# How far has the proton been deflected?

1. Jan 23, 2005

### Heart

A proton travelling at v= 1.0*10^5 m/s enters the gap btwn the plates of a 2.0-cm-wide parallel-plate capacitor. The surface charge densities on the plates are +-1.0*10^6 C/m2. How far has the proton been deflected sideways when it reaches the far edge of the capacitor?

I figured that the horizontal velocity would be constant so I need to find a vertical v to find how far the proton has been deflected. After that I can find the answer.

So, I need to find the acceleration to find the final vertical v by using a= eE/m.

The problem is I'm not sure how to find E in N/C w/ the given information. They give 1.0*10^6 C/m2 but I'm not sure how to convert that into E.

Any hints/tips would be greatly appreciated.

2. Jan 23, 2005

### dextercioby

I believ the electric field is
$$E=\frac{\sigma}{\epsilon_{0}}$$

Gauss theorem could prove that...

Daniel.

3. Jan 23, 2005

### Heart

Thanks for the reply, but if you don't mind, can you clarify a bit?

I know what epsilon_0 is but not sigma. My class hasn't reached that part yet. If sigma is given 1.0*10^-6 C/m^2, it still doesn't make sense on how E = sigma/epsilon_0; I tried but the units don't work out right.

BTW, if you don't mind, can you teach me how to get those epsilon, sigma, et cetera images? I tried copying your $$...$$ but those images don't show up, only the texts were italicized and bold.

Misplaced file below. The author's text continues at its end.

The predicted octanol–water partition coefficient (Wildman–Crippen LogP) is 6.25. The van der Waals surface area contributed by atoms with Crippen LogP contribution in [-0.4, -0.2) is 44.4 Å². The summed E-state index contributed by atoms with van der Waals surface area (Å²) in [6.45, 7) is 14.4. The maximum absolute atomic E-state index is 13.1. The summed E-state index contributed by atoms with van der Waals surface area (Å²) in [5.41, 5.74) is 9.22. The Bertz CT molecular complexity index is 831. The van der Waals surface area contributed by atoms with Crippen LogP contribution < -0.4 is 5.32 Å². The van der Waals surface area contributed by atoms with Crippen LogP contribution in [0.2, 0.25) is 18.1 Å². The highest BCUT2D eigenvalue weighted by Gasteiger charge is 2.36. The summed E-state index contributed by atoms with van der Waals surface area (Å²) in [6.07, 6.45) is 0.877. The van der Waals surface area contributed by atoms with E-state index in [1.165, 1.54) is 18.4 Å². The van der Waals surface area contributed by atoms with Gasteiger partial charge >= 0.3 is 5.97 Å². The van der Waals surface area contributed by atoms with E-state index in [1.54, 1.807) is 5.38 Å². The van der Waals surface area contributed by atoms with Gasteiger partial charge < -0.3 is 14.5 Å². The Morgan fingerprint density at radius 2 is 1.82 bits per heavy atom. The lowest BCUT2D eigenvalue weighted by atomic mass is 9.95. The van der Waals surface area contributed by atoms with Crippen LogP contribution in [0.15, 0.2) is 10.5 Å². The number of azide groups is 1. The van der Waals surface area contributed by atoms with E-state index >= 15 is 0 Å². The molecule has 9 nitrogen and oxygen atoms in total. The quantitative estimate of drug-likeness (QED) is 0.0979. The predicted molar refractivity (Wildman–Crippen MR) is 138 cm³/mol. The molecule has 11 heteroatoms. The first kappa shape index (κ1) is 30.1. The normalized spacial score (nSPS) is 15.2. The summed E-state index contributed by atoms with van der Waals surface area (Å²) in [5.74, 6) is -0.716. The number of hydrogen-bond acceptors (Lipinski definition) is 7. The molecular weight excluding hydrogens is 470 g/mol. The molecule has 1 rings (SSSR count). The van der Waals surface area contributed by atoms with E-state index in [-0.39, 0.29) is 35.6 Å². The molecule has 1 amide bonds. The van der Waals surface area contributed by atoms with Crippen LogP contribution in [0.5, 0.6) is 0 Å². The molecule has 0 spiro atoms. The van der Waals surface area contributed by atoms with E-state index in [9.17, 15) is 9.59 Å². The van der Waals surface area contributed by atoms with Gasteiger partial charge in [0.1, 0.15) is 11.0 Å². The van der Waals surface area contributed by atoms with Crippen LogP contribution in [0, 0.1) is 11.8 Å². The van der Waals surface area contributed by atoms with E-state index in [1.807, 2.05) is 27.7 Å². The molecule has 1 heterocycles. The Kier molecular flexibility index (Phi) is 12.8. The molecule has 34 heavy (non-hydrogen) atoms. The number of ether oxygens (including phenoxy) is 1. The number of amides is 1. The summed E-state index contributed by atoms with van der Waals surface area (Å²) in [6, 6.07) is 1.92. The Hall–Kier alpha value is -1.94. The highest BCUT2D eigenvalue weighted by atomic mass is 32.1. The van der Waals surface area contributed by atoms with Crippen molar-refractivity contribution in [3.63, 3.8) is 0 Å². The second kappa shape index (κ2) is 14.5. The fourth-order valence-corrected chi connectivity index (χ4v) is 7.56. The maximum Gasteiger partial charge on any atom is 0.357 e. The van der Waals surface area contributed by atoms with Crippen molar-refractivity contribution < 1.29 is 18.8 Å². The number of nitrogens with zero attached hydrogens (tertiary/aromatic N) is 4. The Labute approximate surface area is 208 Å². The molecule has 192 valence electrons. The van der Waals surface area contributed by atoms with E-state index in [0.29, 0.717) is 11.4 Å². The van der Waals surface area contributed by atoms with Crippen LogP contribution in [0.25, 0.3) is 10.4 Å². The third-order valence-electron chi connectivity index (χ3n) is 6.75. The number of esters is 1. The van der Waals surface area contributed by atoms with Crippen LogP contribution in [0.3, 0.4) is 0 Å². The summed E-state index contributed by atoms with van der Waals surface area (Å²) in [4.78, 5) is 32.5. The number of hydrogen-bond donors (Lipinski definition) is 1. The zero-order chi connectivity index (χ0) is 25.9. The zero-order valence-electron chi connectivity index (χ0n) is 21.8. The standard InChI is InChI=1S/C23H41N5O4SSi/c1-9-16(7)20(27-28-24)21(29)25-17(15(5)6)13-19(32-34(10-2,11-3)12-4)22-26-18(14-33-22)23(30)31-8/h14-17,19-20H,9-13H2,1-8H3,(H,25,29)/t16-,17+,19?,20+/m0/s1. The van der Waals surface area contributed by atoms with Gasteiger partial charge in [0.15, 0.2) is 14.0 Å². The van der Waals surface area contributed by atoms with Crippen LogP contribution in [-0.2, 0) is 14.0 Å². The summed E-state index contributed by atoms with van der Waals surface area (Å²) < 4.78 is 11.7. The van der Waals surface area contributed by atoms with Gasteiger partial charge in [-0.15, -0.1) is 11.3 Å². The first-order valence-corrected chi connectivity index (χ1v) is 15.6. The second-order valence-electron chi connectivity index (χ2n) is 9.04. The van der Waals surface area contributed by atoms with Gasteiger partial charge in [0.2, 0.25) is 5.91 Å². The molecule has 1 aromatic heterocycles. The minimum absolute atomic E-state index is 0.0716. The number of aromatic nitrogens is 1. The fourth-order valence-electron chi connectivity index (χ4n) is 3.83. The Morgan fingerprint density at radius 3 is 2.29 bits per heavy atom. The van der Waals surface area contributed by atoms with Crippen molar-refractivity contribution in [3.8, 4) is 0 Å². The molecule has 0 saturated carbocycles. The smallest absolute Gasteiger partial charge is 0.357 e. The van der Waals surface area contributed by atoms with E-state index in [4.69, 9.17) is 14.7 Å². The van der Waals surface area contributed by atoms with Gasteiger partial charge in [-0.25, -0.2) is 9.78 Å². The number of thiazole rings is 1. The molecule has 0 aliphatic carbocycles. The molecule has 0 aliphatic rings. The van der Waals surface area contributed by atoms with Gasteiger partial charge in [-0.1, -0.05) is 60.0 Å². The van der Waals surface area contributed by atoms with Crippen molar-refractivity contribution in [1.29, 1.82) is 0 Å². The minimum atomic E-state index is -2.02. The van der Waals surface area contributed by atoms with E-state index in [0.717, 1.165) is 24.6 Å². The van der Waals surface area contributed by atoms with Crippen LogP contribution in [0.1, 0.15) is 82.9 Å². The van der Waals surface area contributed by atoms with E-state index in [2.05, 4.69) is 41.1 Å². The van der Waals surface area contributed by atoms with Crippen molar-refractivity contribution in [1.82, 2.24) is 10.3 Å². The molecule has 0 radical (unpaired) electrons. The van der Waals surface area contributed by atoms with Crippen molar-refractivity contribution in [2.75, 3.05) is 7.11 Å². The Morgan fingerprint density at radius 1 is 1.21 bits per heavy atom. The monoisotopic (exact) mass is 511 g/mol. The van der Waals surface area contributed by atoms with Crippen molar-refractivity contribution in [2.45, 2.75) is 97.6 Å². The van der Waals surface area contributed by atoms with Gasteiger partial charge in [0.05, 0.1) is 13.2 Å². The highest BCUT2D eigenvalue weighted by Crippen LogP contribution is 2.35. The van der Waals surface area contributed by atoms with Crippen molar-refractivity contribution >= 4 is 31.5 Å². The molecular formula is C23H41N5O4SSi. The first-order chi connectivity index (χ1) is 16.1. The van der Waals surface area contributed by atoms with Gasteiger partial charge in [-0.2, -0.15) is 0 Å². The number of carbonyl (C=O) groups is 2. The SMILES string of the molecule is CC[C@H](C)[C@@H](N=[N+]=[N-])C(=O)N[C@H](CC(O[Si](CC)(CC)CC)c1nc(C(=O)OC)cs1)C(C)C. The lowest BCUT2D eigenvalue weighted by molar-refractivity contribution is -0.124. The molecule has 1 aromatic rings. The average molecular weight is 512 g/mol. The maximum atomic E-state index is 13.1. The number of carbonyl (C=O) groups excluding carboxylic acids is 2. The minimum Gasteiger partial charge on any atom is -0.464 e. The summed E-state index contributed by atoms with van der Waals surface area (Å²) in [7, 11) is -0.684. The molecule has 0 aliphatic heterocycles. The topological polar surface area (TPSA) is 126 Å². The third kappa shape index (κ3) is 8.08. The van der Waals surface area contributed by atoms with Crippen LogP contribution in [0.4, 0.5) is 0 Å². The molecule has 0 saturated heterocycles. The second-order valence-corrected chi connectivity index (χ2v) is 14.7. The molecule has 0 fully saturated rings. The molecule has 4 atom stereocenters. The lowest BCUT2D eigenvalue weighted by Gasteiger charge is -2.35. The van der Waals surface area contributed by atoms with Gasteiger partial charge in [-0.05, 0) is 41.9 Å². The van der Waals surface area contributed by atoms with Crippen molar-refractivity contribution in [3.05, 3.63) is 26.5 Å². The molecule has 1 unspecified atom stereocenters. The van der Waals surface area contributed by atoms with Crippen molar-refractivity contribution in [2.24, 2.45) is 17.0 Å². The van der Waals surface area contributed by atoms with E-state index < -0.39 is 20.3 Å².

4. Jan 23, 2005

### dextercioby

1.Sorry,the units have to match...
$$\nabla\cdot (\epsilon_{0}\vec{E})=\rho$$

is Gauss law for vacuum...Your formula results immediately.

2.sigma is te electric charge surface density on the plates of the capacitator.U could have figured that after the units (C/m^{2}).

3.Yes,u mean TeX editing.Dld the file which teaches u how to write the code lines.Click on any of the formulas and then another click in the small window that pops up.It's a PDF file.

Daniel.

5. Jan 23, 2005

### Heart

Daniel, I'm lost here. I still don't get what can I use sigma for exactly? Sigma is the electric charge/area. Only the length is given, how can I find the electric field from sigma then when I have no clue what the area is?

Also, in the above reply, I see that you use rho in the equation, but rho is not given at all. I'm really confused; if you don't mind, can you clarify a bit?

Also in the above reply, you used an upside down delta, what is that thing?

6. Jan 23, 2005

### krab

(in words) the electric field is equal to the surface charge density divided by the permittivity of free space. You have both numbers, so just divide them.